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Pick of the Week
Somebody Up There Likes Me (New Video) — On the surface, Bob Byington’s latest comedy breezes along like a colorful, bouncy, live-action cartoon (thanks in large part to cinematographer Sean Price Williams). And while the jokes—both visual and verbal—are snappy, and though they never really let up throughout this film’s brisk 75-minute journey, a rising sadness creeps in and eventually takes over, casting a somber pall on the proceedings. It’s a deft, tricky balancing act, yet with the help of his lead actors Nick Offerman, Keith Poulson, Jess Weixler, and Stephanie Hunt, Byington somehow manages to pull it off. Available on DVD and at Amazon Instant.
Recommended In Varying Degrees/Shades/Colors
Gimme the Loot (MPI Home Video) — Writer/director Adam Leon’s debut feature is set firmly in present-day New York City, in the comparatively still rough-and-tumble Bronx. It is filled with curse words. There are drugs. There is thievery. And yet it’s just so gosh darn adorable. How is that even possible? This sleight of hand is what makes Gimme The Loot pop with such a refreshing old-school authenticity and flavor. Never sacrificing one for the other, it somehow manages to be both raw and sweet at the same time. Read the full HTN review. Available on DVD.
Greetings From Tim Buckley (New Video) — This movie is a perfect example of one of those nonsensical prejudices that afflict me every so often. As in, when I heard the news of this movie, I said, “They’re casting Penn Badgely to star in a biopic about Jeff Buckley?!” Here’s the thing: previous to watching this movie, I had only ever seen Badgley act in Margin Call, in which his performance impressed me; also, to this day, I am only peripherally familiar with and/or interested in the music of Jeff Buckley. Yet somehow my knee-jerk reaction was that this was the most absurd news ever. Removing that somewhat shameful confession from the equation, all I can say is that Daniel Algrant’s admirable spin on the traditional biopic is worth watching for Badgley’s performance alone. It’s a real revelation. Available on DVD and at Amazon Instant.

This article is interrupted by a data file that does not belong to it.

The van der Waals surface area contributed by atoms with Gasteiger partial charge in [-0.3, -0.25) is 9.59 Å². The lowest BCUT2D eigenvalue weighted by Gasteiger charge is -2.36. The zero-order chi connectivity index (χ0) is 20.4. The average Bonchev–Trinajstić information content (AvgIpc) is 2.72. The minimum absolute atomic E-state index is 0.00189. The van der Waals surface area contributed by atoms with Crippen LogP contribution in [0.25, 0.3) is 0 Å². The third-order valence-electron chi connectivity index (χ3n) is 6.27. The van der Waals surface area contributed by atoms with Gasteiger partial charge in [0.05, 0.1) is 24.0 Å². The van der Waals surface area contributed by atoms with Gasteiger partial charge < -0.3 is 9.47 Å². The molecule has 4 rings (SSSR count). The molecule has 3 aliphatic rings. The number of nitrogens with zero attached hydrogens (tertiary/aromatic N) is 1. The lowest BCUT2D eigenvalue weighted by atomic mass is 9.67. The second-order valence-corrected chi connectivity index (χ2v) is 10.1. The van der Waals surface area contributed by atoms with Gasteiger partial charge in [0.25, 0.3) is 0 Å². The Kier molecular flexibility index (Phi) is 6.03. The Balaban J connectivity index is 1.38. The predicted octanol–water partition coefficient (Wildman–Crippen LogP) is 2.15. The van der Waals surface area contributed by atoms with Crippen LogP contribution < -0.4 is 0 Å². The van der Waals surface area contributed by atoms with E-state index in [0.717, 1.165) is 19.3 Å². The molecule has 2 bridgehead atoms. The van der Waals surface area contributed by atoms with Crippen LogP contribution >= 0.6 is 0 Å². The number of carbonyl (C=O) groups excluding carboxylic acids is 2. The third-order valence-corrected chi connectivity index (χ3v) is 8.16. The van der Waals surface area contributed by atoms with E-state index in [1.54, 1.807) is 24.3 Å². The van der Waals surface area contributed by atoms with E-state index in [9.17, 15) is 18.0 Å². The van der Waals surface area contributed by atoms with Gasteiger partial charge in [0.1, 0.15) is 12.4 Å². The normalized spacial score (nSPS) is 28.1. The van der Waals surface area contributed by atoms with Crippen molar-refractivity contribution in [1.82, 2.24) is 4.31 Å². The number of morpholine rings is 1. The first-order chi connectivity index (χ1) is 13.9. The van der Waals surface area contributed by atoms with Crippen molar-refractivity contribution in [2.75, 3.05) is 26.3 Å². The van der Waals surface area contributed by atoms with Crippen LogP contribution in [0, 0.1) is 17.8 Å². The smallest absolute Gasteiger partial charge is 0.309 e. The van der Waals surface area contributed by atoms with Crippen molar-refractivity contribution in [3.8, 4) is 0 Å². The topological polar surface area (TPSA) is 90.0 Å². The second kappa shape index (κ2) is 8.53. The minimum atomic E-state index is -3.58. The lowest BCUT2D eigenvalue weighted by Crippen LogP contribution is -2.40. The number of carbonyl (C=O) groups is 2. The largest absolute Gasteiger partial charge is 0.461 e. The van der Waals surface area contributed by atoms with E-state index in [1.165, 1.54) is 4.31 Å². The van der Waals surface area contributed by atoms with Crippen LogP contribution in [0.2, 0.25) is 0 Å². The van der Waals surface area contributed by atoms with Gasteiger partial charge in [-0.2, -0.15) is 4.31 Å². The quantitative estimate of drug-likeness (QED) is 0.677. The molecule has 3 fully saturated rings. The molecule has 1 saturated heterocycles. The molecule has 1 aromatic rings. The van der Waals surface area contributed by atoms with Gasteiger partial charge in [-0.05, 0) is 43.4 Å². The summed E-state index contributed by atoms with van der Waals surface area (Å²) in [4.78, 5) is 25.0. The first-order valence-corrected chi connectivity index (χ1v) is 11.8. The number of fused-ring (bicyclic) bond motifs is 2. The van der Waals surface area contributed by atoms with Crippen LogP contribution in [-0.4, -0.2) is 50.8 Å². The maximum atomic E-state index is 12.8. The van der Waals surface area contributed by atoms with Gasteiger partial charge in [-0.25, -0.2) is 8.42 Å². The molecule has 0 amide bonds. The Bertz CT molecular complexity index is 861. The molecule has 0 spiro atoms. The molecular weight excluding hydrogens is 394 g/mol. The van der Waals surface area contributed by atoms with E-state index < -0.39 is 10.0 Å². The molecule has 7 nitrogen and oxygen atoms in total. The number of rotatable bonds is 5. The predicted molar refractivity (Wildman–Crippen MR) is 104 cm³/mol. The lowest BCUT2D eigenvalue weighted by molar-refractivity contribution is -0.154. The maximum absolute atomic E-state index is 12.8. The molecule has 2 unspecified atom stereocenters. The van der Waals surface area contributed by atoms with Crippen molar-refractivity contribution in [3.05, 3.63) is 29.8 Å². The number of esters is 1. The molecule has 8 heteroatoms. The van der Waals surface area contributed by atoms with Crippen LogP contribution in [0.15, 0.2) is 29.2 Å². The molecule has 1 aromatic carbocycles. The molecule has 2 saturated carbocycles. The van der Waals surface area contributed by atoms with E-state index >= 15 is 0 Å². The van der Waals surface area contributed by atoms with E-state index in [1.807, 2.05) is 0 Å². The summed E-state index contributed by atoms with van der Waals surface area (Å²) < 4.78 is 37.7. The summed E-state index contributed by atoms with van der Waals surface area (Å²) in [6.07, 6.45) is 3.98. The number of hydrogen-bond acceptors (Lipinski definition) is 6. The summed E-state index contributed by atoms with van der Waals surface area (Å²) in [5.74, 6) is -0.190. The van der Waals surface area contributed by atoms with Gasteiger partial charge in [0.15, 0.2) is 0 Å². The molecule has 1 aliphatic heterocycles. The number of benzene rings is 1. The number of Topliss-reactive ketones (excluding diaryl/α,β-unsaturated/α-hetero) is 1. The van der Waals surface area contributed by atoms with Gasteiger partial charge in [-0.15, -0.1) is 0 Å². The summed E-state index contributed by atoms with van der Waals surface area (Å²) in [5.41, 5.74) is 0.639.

Behind the Candelabra (HBO) — Steven Soderbergh’s “swan song” from feature filmmaking (let’s check back in with each other in five years to see if those quotes were indeed an appropriate addition to this sentence) is admirably performed by Michael Douglas and Matt Damon, and whatever visual effects program they used to make Douglas look like he was playing that piano 1000% fooled me. But something about the campy, humorous approach to this material unsettled me a bit. Available on DVD and Blu-ray + Digital Copy.
Simon Killer (MPI Home Video) — Antonio Campos, his co-writers/lead actors Brady Corbet and Mati Diop, and cinematographer Joe Anderson deliver an intense portrait of a disturbed young American in Paris. Read A Conversation With Antonio Campos if you haven’t already. Available on DVD and at Amazon Instant.
The We And The I (Virgil Films and Entertainment) — It’s quite fitting that both Gimme the Loot and this freewheeling experiment from Michel Gondry are being released on the same day, as they share a similarly raw-but-sweet energy and spirit. However, in the case of this film, a warning: if rambunctious, just-let-out-of-school teenagers annoy you with their youthful vociferousness, this one might not be for you. Available on DVD and at Amazon Instant.
New/Old to DVD/Blu-ray
Have Not Seen Yet But Really/Kinda/Sorta/Maybe Wanna